Of the group “Jitter Bill” Bradford was the most experienced pilot, having spent ten years as senior pilot and general manager for the Philippine Air Taxi Company (Patco) transporting people and cargo around the 7,000-plus islands in the Philippines.

“Jitter Bill came to be looked upon as the chief of the Bamboo Fleet,” Lt. Col. William E. Dyess later wrote in his book The Dyess Story. “He was a character I’ll long remember. His nickname came from no lack of nerve. No one in the squadron was braver. Day after day he flew the condemned and unarmed Bellanca, taking missions that sometimes appeared to  be hopeless. But he was jittery; there is no question about that. He probably was the only man in the air forces who would try to wind his eight-day panel clock six times an hour. His speech was jerky and rapid-fire. You’d walk toward him to say something, but before you’d get your mouth open he would pop out with: ‘You bet, boy! That’s right. That’s right.’ And Bill ended all conversations, no matter the topic, with: ‘Thank you, boy. Good luck, boy.’”

For this particular mission, Bradford would fly his Bellanca Pacemaker nicknamed “Old Number Nine,” a high-wing, cabin fuselage airplane capable of carrying seven passengers and notable for its long range (Pacemakers had set several long-distance records). It had a top speed of 180 miles per hour, and an average range of 900 miles.

However, like all of the rickety planes of the little Bamboo Fleet, the Bellanca was nearing the end of its operational life and had been condemned for private flying. There were only about 200 flying hours  left on its single engine, the battery was out, and it had no radio.

A still from a captured Japanese propaganda film shows what is believed to be the wrecked Bellanca “Old Number Nine,” on the side of the runway at Kindley Field, Corregidor. “Jitter Bill” Bradford flew the Bellanca as part of the Bamboo Fleet. (Japanese Government photo)

Just before dark on the night of March 31, he flew his Bellanca over Kindley Field on Corregidor where he picked up Lt. Col. Arthur Fischer. After clearing “Old Number Nine” from Kindley, he asked his passenger the reason for the trip.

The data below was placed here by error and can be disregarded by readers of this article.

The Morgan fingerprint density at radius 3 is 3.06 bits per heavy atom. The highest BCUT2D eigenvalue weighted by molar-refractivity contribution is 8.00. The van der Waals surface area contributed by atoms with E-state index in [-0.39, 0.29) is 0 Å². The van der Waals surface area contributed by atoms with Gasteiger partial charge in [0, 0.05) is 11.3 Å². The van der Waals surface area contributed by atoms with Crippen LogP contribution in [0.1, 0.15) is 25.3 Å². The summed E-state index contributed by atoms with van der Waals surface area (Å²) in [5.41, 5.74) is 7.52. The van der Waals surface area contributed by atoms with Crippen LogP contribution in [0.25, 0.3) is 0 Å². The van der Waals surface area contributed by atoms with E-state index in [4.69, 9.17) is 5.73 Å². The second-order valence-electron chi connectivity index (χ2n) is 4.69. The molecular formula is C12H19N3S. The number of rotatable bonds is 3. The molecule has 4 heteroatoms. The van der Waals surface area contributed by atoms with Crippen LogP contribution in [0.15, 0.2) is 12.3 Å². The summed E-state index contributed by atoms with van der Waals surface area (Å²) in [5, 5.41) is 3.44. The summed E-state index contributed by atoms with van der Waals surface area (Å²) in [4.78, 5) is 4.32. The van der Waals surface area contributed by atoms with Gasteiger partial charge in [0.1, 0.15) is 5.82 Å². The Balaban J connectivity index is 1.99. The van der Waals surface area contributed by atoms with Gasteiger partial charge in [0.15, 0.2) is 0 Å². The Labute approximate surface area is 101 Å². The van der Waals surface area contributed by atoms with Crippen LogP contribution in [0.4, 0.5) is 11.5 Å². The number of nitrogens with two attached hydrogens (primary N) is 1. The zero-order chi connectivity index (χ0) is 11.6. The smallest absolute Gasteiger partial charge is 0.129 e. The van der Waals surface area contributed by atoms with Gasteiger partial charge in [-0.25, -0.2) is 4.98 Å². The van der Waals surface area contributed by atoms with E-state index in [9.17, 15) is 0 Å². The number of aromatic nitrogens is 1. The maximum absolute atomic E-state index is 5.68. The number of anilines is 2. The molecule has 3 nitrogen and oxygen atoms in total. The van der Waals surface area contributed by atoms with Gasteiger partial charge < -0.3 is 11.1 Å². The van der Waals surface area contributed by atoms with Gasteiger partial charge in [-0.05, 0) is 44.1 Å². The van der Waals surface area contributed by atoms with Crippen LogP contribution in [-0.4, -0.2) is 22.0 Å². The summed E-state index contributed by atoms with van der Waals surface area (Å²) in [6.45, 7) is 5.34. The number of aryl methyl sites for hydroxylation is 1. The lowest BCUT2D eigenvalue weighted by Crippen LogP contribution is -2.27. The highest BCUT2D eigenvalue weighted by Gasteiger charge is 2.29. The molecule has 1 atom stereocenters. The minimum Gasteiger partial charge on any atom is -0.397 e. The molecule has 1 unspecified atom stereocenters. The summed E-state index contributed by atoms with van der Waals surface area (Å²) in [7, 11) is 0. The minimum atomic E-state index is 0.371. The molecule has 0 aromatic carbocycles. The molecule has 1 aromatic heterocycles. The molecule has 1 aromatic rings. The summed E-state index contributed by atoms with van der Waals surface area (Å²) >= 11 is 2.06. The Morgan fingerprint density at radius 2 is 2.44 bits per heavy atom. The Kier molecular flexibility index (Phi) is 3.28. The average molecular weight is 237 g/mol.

Col. Fischer, it seems, had knowledge of an experimental cinchona plantation on the island of Mindanao. Cinchona, if extracted in time from the bark of the tree, could furnish enough quinine to save the command.

Unbeknownst to Bradford, the plantation, which was over 16,000 acres in size, had actually been started more than 15 years before by Fischer himself. Back in the early twenties he had smuggled cinchona seeds into Mindanao in order to break the Dutch monopoly on the drug.

The Dutch in the nearby East Indies had cornered the market on quinine, mainly because of their huge productive plantations in Java. Because of this  monopoly, they had been able to charge outrageous prices for the drug. Fischer’s plantation had helped make it available throughout the Philippines at a price most people could afford.

The Guerrilla Padre Fr. James Edward Haggerty, S.J.
(Photo from the Jesuit Archives courtesy of Media Wise Publications/MUSE Books through Mr. Ramoncito Ocampo Cruz)

After a brush with Japanese fighters on the way to Del Monte field, resulting in an abrupt ground-loop to finish the landing, the two men were met by Fischer’s old friend-Father Edward Haggerty-soon to be known as the legendary “Guerrilla Padre” for his work with the underground in Mindanao against the Japanese.